Q&A with Chief Equity Officer, Carl R. Lavender, Jr.
Carl R. Lavender, Jr. has been appointed to the newly created leadership role of Chief Equity Officer, focused on applying a race equity lens to all the Foundation for a Healthy St. Petersburg’s work and policy positions. He shares insights about his vision and responsibilities of the new role, below.
What are some of your responsibilities in this new role?
My primary role is to incorporate race equity planning and considerations throughout the entire organization, from grantmaking and community investment to policy and finance and communications.
How does a community become skilled at making positive social change, such as advancing race equity?
A community becomes more skilled one person at a time. Social change making is an applied community skill. It happens when a critical mass of individuals have acquired a range of skills that are required. Movement building happens when strategic effort is made to bring together and deploy those trained individuals in teams across areas where change is needed. Areas such as policy and practices that impact health, employment, education, and housing. The Foundation supports this work and is now building measurements and dashboards to track our progress.
What is your hope or vision for the next generation of Black residents of Pinellas County?
My hope is the city of St. Petersburg will become a model city in all things race related. My hope is that the demand for race equity will mean removing once and for all the many obstacles and the unjust and unequal access to resources that have historically held people back in the Black community. That the next generation has the right to thrive because they get what they need and aren’t blocked from opportunities.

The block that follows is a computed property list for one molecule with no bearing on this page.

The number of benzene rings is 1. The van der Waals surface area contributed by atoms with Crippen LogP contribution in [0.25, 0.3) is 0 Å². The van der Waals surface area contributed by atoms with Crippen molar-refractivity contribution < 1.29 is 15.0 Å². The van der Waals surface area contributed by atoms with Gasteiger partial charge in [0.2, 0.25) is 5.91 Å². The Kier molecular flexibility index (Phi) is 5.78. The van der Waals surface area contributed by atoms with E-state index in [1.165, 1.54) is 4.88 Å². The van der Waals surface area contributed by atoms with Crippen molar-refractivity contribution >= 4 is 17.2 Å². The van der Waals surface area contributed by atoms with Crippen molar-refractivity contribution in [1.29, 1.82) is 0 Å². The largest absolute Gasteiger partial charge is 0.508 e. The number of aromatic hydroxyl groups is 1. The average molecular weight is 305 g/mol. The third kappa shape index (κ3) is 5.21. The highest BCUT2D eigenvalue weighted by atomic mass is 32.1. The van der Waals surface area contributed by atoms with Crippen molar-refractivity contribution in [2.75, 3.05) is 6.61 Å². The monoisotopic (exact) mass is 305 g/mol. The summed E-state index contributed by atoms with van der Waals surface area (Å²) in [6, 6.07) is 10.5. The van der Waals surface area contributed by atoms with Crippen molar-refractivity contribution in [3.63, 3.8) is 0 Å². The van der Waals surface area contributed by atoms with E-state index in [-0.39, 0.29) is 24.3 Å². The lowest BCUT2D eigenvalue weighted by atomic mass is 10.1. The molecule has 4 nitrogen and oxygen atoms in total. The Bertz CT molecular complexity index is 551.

What is the best place to begin for those who are just starting on the race equity journey?
Self-analysis and self-exploration. You can begin with having a deep conversation about who you are, prompted by some experience or moment that says change is needed. We all have a racial autobiography. Those who determine that change is needed will be welcomed with open arms to join the race equity movement. The Foundation has resources to help everyone advance in their journey of understanding and awareness.
Are you optimistic about our local capacity to achieve the systems change necessary to eliminate structural racism?
I am neither optimistic or pessimistic. I’m a realist. Changing some of the deep-seated feelings human beings have about black, brown, and white skin, and addressing the structural racism in our systems, will take time. But this is a moment of great opportunity and promise. People who have been fighting for systems change and working on anti-racism for a long time are observing a new awareness among those who have not been engaged before. The fact that the Foundation has trained hundreds of people in the Courageous Conversations about Race protocol, and that thousands come to programs about racism and its impact on health and well-being in our community means something. This opens a pathway for change.